5 tips to help you quit sugar

Hi, I'm Phil, I'm a recovering sugarholic.

In my last blog post I talked my plan to quit my diet of chocolate, biscuits and cakes for the next 30 days because I was concerned that I was addicted to sugar.

It turns out that I was right. Based on the withdrawal symptoms (headaches, lathergy, mood swings etc) and the cravings I've experienced this week, it's pretty clear that I have a sugar problem.

The good news is that I haven't caved. I'm still on the programme and I'm actually starting to feel better for it.

Here's some tips that I've used to help me get over the worst of it this week.

1 - Change your tastes

This week I've been experimenting with lemon water. I used to drink a lot of Pepsi - way more than water. I mean, water is sooooo bland, why would anyone want to drink it?

Lemon water is literally half a lemon squeezed into a glass of water (I use a big glass with about 330ml of water in it)

The first day I tried it I thought it was awful - bitter and unpleasant but I decided to stick with it as I was trying to reprogramme my taste preferences.

There are supposed to be health benefits to starting the day with a glass of lemony water but I have to be honest, I take anything a celebrity pushes as health fact with a pinch of salt until real science verifies it. At the very least I'll be getting a vitamin C boost.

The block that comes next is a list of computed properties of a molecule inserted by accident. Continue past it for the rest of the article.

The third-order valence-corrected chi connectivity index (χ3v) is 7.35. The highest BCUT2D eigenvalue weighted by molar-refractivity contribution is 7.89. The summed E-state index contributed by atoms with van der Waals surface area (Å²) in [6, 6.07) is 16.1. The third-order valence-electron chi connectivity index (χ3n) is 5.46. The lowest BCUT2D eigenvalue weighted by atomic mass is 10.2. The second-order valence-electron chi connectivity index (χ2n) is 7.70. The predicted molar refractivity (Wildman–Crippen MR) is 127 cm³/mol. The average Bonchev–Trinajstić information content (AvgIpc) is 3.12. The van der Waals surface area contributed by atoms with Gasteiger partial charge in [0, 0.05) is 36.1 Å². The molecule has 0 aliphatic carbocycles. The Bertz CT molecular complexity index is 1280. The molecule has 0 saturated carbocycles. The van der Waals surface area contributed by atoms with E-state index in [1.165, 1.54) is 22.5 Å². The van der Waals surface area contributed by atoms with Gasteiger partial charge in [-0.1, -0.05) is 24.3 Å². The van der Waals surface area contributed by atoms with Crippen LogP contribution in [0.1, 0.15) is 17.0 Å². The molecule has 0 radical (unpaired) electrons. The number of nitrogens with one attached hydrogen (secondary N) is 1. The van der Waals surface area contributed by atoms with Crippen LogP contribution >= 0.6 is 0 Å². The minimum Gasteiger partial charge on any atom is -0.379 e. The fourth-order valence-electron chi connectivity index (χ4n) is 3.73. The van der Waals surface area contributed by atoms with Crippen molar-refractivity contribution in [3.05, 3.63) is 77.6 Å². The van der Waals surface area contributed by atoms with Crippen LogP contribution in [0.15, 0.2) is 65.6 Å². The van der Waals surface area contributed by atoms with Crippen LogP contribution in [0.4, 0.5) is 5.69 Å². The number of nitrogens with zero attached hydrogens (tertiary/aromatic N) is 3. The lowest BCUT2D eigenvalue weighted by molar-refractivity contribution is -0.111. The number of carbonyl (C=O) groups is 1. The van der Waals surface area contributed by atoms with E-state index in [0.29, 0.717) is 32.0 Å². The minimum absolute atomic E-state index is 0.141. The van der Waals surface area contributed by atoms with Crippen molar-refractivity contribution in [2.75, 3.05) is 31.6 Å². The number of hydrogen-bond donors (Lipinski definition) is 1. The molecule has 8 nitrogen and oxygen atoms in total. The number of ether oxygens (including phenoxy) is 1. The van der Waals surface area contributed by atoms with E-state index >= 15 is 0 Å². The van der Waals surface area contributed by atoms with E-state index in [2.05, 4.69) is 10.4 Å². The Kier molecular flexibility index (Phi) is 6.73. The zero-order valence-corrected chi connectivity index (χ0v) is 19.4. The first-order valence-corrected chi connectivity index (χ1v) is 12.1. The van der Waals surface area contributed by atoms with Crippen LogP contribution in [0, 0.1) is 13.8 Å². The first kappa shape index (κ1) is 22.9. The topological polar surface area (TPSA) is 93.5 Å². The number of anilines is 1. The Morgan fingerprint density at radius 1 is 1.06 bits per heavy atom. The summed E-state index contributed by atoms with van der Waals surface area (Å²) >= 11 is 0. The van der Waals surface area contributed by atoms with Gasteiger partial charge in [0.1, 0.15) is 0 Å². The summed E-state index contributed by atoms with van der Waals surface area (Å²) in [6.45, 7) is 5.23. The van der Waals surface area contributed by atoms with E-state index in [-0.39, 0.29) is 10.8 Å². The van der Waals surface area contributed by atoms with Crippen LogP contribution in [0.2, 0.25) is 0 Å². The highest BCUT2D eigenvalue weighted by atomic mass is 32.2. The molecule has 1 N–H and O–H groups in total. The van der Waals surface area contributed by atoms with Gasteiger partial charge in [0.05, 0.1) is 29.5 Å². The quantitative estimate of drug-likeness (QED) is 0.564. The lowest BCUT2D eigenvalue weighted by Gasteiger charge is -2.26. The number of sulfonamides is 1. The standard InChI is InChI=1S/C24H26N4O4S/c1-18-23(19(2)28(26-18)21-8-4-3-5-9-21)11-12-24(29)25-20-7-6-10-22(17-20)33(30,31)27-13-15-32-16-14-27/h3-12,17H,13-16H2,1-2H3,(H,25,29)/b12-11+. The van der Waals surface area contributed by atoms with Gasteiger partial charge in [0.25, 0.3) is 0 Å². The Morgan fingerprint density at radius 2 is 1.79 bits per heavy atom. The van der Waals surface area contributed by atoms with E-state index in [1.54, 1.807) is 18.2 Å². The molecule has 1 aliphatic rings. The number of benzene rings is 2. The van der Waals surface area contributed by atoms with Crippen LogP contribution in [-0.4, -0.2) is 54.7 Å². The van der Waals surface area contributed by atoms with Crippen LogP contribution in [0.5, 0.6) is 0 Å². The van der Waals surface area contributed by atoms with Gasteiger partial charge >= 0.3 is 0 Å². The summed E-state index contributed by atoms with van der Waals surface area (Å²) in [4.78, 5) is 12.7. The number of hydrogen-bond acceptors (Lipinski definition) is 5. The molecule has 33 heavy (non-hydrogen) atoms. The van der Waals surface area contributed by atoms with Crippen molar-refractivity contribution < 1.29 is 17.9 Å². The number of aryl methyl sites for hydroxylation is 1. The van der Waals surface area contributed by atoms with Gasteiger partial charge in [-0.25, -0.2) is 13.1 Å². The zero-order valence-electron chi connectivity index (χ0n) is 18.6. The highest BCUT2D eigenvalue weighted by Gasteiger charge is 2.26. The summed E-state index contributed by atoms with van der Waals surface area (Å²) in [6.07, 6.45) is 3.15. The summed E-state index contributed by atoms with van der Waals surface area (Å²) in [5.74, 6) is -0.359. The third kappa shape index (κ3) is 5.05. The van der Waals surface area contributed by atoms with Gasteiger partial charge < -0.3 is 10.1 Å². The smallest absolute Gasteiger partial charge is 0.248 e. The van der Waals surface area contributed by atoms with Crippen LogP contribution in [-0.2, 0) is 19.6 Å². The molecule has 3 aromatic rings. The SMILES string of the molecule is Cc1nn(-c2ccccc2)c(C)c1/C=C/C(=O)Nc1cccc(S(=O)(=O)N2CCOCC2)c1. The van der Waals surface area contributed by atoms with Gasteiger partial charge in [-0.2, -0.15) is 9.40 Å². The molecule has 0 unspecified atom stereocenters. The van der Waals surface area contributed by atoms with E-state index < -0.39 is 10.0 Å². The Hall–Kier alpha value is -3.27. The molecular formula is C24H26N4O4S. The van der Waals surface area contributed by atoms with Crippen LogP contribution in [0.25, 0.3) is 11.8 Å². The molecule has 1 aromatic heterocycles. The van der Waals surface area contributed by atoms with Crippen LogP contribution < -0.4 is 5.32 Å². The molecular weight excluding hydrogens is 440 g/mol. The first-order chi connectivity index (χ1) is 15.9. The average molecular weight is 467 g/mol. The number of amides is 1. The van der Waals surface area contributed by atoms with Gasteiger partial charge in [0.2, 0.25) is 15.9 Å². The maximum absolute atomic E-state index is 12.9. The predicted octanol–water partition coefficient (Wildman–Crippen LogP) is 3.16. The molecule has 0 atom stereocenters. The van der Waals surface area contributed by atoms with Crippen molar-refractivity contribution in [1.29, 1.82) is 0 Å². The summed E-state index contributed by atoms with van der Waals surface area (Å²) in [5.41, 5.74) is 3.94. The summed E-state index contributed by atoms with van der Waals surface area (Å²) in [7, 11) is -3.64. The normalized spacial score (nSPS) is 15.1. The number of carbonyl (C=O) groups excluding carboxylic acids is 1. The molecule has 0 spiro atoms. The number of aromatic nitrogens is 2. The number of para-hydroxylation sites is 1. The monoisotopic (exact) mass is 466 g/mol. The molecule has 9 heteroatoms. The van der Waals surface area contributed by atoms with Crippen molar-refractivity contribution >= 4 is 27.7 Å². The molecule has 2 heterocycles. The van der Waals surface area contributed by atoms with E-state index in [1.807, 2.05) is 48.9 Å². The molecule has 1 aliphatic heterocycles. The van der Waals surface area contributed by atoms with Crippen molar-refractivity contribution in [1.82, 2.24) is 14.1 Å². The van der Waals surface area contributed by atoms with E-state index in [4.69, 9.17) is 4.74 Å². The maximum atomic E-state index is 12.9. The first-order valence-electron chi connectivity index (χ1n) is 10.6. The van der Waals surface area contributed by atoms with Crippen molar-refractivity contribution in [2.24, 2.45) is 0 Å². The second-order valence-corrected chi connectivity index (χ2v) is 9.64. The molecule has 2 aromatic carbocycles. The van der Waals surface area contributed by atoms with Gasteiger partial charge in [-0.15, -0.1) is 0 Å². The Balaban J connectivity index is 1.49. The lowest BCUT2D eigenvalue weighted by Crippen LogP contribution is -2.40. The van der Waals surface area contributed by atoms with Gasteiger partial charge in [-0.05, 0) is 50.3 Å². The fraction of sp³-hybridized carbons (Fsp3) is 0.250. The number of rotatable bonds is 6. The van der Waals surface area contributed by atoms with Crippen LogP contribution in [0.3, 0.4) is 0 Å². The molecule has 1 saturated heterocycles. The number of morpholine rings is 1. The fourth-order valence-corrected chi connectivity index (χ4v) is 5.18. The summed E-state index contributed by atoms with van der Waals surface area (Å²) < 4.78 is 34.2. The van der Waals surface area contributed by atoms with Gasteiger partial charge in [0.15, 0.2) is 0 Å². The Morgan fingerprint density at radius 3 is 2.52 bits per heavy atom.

Over the course of the week, cutting out all the sugary things that I used to eat and drinking my lemon water has caused my tastes to change - I actually enjoy the taste of it now. It's pretty refreshing and it doesn't taste anywhere near as bitter as I remember it being on day one.

Funny thing is that my lovely wife made me a cup of coffee earlier today. I asked her to only put half a sugar in it (I decided to give myself that guilty pleasure at the start but I'm trying to phase it out). It tasted like there was a full sugar in it.

Yeah, I'm pretty excited about that.

2 - Find other ways to satisfy your sweet tooth

I've eaten more fruit this week than I've eaten in months.

No matter what the sugar nazis out there might tell you, eating more fruit when you're giving up sugar is a good thing.

Yes, it's a fact that fruit is high in a natural sugar called fructose. The food police in the media will tell you that eating fruit is just as bad as eating a chocolate bar because of that natural sugar and to that I say, "Bobbins".

Look at it this way - which is better for you - a natural package of fibre, vitamins, minerals and bio-flavanoids that keeps orangutans in tip-top condition or a nutritionally devoid bar of chocolate?

If eating a bit of fruit helps you to keep you on track to give up chocolate bars, I'd say the fruit is the better option. Just don't go mad and keep an eye on how much you're eating. I'm using MyFitnessPal for that.

3 - Experiment with food

If you open your cupboard at home, you'll often find the shelves full of mysterious packets that you might have bought with good intentions and never opened. Obviously, if you're a student whose cupboard represents a supermarket after an apocalyptic looting, this might now apply to you.